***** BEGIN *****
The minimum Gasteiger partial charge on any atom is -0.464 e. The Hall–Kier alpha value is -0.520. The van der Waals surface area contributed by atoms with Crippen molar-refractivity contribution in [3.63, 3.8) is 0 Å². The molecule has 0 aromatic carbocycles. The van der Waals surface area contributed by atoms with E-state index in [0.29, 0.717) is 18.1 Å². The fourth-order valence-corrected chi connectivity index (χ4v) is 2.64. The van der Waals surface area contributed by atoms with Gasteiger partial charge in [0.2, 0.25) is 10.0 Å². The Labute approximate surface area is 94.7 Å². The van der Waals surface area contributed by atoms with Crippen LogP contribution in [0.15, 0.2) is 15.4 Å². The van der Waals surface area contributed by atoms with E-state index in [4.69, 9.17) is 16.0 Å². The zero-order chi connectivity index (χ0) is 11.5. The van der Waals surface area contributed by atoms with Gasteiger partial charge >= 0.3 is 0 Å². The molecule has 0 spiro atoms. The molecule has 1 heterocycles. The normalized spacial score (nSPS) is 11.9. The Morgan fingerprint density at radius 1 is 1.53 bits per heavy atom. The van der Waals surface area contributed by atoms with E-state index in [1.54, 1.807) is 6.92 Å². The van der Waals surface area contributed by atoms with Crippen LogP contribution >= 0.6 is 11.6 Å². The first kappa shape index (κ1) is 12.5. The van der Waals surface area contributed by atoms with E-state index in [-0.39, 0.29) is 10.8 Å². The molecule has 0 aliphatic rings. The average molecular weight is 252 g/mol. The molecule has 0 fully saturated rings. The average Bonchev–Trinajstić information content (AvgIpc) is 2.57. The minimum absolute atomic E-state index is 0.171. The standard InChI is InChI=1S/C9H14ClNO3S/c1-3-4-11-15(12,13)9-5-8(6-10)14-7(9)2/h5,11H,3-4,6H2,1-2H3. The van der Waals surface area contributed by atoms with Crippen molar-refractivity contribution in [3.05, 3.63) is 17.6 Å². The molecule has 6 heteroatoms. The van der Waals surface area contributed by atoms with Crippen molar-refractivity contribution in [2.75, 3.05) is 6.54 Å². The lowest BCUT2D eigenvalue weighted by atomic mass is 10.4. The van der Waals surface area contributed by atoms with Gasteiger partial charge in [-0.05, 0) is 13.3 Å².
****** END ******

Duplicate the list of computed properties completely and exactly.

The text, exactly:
The minimum Gasteiger partial charge on any atom is -0.464 e. The Hall–Kier alpha value is -0.520. The van der Waals surface area contributed by atoms with Crippen molar-refractivity contribution in [3.63, 3.8) is 0 Å². The molecule has 0 aromatic carbocycles. The van der Waals surface area contributed by atoms with E-state index in [0.29, 0.717) is 18.1 Å². The fourth-order valence-corrected chi connectivity index (χ4v) is 2.64. The van der Waals surface area contributed by atoms with Gasteiger partial charge in [0.2, 0.25) is 10.0 Å². The Labute approximate surface area is 94.7 Å². The van der Waals surface area contributed by atoms with Crippen LogP contribution in [0.15, 0.2) is 15.4 Å². The van der Waals surface area contributed by atoms with E-state index in [4.69, 9.17) is 16.0 Å². The zero-order chi connectivity index (χ0) is 11.5. The van der Waals surface area contributed by atoms with Gasteiger partial charge >= 0.3 is 0 Å². The molecule has 0 spiro atoms. The molecule has 1 heterocycles. The normalized spacial score (nSPS) is 11.9. The Morgan fingerprint density at radius 1 is 1.53 bits per heavy atom. The van der Waals surface area contributed by atoms with E-state index in [1.54, 1.807) is 6.92 Å². The van der Waals surface area contributed by atoms with Crippen LogP contribution >= 0.6 is 11.6 Å². The first kappa shape index (κ1) is 12.5. The van der Waals surface area contributed by atoms with E-state index in [-0.39, 0.29) is 10.8 Å². The molecule has 0 aliphatic rings. The average molecular weight is 252 g/mol. The molecule has 0 fully saturated rings. The average Bonchev–Trinajstić information content (AvgIpc) is 2.57. The minimum absolute atomic E-state index is 0.171. The standard InChI is InChI=1S/C9H14ClNO3S/c1-3-4-11-15(12,13)9-5-8(6-10)14-7(9)2/h5,11H,3-4,6H2,1-2H3. The van der Waals surface area contributed by atoms with Crippen molar-refractivity contribution in [3.05, 3.63) is 17.6 Å². The molecule has 6 heteroatoms. The van der Waals surface area contributed by atoms with Crippen molar-refractivity contribution in [2.75, 3.05) is 6.54 Å². The lowest BCUT2D eigenvalue weighted by atomic mass is 10.4. The van der Waals surface area contributed by atoms with Gasteiger partial charge in [-0.05, 0) is 13.3 Å².